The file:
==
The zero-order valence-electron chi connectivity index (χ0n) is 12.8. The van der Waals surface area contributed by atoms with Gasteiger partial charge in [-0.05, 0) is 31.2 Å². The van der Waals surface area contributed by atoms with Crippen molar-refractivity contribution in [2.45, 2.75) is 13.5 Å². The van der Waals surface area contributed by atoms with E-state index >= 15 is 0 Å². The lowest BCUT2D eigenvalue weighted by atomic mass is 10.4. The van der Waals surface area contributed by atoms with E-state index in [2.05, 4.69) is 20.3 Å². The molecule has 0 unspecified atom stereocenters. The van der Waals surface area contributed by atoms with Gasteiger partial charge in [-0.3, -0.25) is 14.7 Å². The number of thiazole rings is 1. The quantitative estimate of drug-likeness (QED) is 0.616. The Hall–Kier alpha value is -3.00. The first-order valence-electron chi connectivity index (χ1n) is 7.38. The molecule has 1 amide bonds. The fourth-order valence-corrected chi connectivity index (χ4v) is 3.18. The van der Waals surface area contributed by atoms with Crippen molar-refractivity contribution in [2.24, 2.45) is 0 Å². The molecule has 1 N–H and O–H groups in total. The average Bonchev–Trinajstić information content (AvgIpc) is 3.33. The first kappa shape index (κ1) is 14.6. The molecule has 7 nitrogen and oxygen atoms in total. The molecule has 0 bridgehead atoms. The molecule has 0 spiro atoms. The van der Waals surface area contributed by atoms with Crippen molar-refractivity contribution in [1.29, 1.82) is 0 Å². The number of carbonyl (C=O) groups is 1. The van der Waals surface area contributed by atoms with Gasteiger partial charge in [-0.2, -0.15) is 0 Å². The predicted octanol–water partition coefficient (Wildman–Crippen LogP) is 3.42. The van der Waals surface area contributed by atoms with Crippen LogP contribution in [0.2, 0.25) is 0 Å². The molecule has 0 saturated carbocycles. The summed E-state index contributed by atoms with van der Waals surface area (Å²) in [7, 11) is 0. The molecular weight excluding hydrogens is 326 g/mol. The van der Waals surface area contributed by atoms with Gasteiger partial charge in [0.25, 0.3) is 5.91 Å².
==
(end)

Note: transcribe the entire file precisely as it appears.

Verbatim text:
The zero-order valence-electron chi connectivity index (χ0n) is 12.8. The van der Waals surface area contributed by atoms with Gasteiger partial charge in [-0.05, 0) is 31.2 Å². The van der Waals surface area contributed by atoms with Crippen molar-refractivity contribution in [2.45, 2.75) is 13.5 Å². The van der Waals surface area contributed by atoms with E-state index >= 15 is 0 Å². The lowest BCUT2D eigenvalue weighted by atomic mass is 10.4. The van der Waals surface area contributed by atoms with E-state index in [2.05, 4.69) is 20.3 Å². The molecule has 0 unspecified atom stereocenters. The van der Waals surface area contributed by atoms with Gasteiger partial charge in [-0.3, -0.25) is 14.7 Å². The number of thiazole rings is 1. The quantitative estimate of drug-likeness (QED) is 0.616. The Hall–Kier alpha value is -3.00. The first-order valence-electron chi connectivity index (χ1n) is 7.38. The molecule has 1 amide bonds. The fourth-order valence-corrected chi connectivity index (χ4v) is 3.18. The van der Waals surface area contributed by atoms with Crippen molar-refractivity contribution in [2.24, 2.45) is 0 Å². The molecule has 1 N–H and O–H groups in total. The average Bonchev–Trinajstić information content (AvgIpc) is 3.33. The first kappa shape index (κ1) is 14.6. The molecule has 7 nitrogen and oxygen atoms in total. The molecule has 0 bridgehead atoms. The molecule has 0 spiro atoms. The van der Waals surface area contributed by atoms with Crippen molar-refractivity contribution in [1.29, 1.82) is 0 Å². The number of carbonyl (C=O) groups is 1. The van der Waals surface area contributed by atoms with Gasteiger partial charge in [-0.2, -0.15) is 0 Å². The predicted octanol–water partition coefficient (Wildman–Crippen LogP) is 3.42. The van der Waals surface area contributed by atoms with Crippen LogP contribution in [0.2, 0.25) is 0 Å². The molecule has 0 saturated carbocycles. The summed E-state index contributed by atoms with van der Waals surface area (Å²) in [7, 11) is 0. The molecular weight excluding hydrogens is 326 g/mol. The van der Waals surface area contributed by atoms with Gasteiger partial charge in [0.25, 0.3) is 5.91 Å².